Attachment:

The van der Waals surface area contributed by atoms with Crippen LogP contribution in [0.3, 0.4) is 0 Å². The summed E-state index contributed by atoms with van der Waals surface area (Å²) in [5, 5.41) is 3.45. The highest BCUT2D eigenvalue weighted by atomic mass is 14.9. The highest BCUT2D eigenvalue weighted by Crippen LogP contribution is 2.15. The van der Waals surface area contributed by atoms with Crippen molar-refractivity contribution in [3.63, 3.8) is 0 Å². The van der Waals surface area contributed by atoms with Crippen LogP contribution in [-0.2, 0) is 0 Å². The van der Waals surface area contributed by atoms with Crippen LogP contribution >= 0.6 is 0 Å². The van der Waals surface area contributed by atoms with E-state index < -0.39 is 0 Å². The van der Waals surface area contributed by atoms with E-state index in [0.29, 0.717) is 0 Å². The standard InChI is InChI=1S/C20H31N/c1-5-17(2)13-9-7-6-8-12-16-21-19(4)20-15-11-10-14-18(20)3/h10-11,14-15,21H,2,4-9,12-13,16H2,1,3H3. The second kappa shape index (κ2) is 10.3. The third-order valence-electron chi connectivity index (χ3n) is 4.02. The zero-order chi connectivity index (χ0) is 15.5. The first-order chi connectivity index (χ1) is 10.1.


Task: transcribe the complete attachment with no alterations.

The van der Waals surface area contributed by atoms with Crippen LogP contribution in [0.3, 0.4) is 0 Å². The summed E-state index contributed by atoms with van der Waals surface area (Å²) in [5, 5.41) is 3.45. The highest BCUT2D eigenvalue weighted by atomic mass is 14.9. The highest BCUT2D eigenvalue weighted by Crippen LogP contribution is 2.15. The van der Waals surface area contributed by atoms with Crippen molar-refractivity contribution in [3.63, 3.8) is 0 Å². The van der Waals surface area contributed by atoms with Crippen LogP contribution in [-0.2, 0) is 0 Å². The van der Waals surface area contributed by atoms with Crippen LogP contribution >= 0.6 is 0 Å². The van der Waals surface area contributed by atoms with E-state index < -0.39 is 0 Å². The van der Waals surface area contributed by atoms with E-state index in [0.29, 0.717) is 0 Å². The standard InChI is InChI=1S/C20H31N/c1-5-17(2)13-9-7-6-8-12-16-21-19(4)20-15-11-10-14-18(20)3/h10-11,14-15,21H,2,4-9,12-13,16H2,1,3H3. The second kappa shape index (κ2) is 10.3. The third-order valence-electron chi connectivity index (χ3n) is 4.02. The zero-order chi connectivity index (χ0) is 15.5. The first-order chi connectivity index (χ1) is 10.1.